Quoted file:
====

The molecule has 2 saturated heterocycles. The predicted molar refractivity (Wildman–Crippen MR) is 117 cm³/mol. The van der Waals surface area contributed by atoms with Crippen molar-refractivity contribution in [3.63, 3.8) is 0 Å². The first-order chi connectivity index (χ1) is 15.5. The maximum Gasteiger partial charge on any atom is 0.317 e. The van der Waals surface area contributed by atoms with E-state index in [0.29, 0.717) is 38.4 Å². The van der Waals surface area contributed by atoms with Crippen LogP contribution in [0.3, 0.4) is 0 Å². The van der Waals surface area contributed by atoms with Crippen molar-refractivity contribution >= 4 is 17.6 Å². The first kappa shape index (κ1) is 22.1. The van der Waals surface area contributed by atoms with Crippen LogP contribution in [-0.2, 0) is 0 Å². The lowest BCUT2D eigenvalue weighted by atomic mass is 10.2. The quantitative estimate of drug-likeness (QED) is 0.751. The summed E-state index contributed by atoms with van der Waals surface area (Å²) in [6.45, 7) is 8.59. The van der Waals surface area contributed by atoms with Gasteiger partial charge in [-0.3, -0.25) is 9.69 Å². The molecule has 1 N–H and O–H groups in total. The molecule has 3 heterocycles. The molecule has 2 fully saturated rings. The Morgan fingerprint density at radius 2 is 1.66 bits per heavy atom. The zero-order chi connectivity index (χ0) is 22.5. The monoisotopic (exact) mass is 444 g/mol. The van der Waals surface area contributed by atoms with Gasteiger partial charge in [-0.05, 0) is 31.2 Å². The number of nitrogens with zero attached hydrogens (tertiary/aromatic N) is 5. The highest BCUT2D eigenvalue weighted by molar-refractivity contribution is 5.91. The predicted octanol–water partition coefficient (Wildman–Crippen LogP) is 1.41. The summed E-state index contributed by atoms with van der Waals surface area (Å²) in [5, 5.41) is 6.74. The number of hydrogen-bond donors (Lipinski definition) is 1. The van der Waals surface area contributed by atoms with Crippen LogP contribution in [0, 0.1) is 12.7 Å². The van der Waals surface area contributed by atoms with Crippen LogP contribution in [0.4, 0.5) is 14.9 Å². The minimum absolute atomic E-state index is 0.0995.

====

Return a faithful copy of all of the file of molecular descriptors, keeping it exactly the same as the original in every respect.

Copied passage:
The molecule has 2 saturated heterocycles. The predicted molar refractivity (Wildman–Crippen MR) is 117 cm³/mol. The van der Waals surface area contributed by atoms with Crippen molar-refractivity contribution in [3.63, 3.8) is 0 Å². The first-order chi connectivity index (χ1) is 15.5. The maximum Gasteiger partial charge on any atom is 0.317 e. The van der Waals surface area contributed by atoms with E-state index in [0.29, 0.717) is 38.4 Å². The van der Waals surface area contributed by atoms with Crippen LogP contribution in [0.3, 0.4) is 0 Å². The van der Waals surface area contributed by atoms with Crippen molar-refractivity contribution >= 4 is 17.6 Å². The first kappa shape index (κ1) is 22.1. The van der Waals surface area contributed by atoms with Crippen LogP contribution in [-0.2, 0) is 0 Å². The lowest BCUT2D eigenvalue weighted by atomic mass is 10.2. The quantitative estimate of drug-likeness (QED) is 0.751. The summed E-state index contributed by atoms with van der Waals surface area (Å²) in [6.45, 7) is 8.59. The van der Waals surface area contributed by atoms with Gasteiger partial charge in [-0.3, -0.25) is 9.69 Å². The molecule has 1 N–H and O–H groups in total. The molecule has 3 heterocycles. The molecule has 2 fully saturated rings. The Morgan fingerprint density at radius 2 is 1.66 bits per heavy atom. The zero-order chi connectivity index (χ0) is 22.5. The monoisotopic (exact) mass is 444 g/mol. The van der Waals surface area contributed by atoms with Gasteiger partial charge in [-0.05, 0) is 31.2 Å². The number of nitrogens with zero attached hydrogens (tertiary/aromatic N) is 5. The highest BCUT2D eigenvalue weighted by molar-refractivity contribution is 5.91. The predicted octanol–water partition coefficient (Wildman–Crippen LogP) is 1.41. The summed E-state index contributed by atoms with van der Waals surface area (Å²) in [5, 5.41) is 6.74. The number of hydrogen-bond donors (Lipinski definition) is 1. The van der Waals surface area contributed by atoms with Crippen LogP contribution in [0, 0.1) is 12.7 Å². The van der Waals surface area contributed by atoms with Crippen LogP contribution in [0.4, 0.5) is 14.9 Å². The minimum absolute atomic E-state index is 0.0995.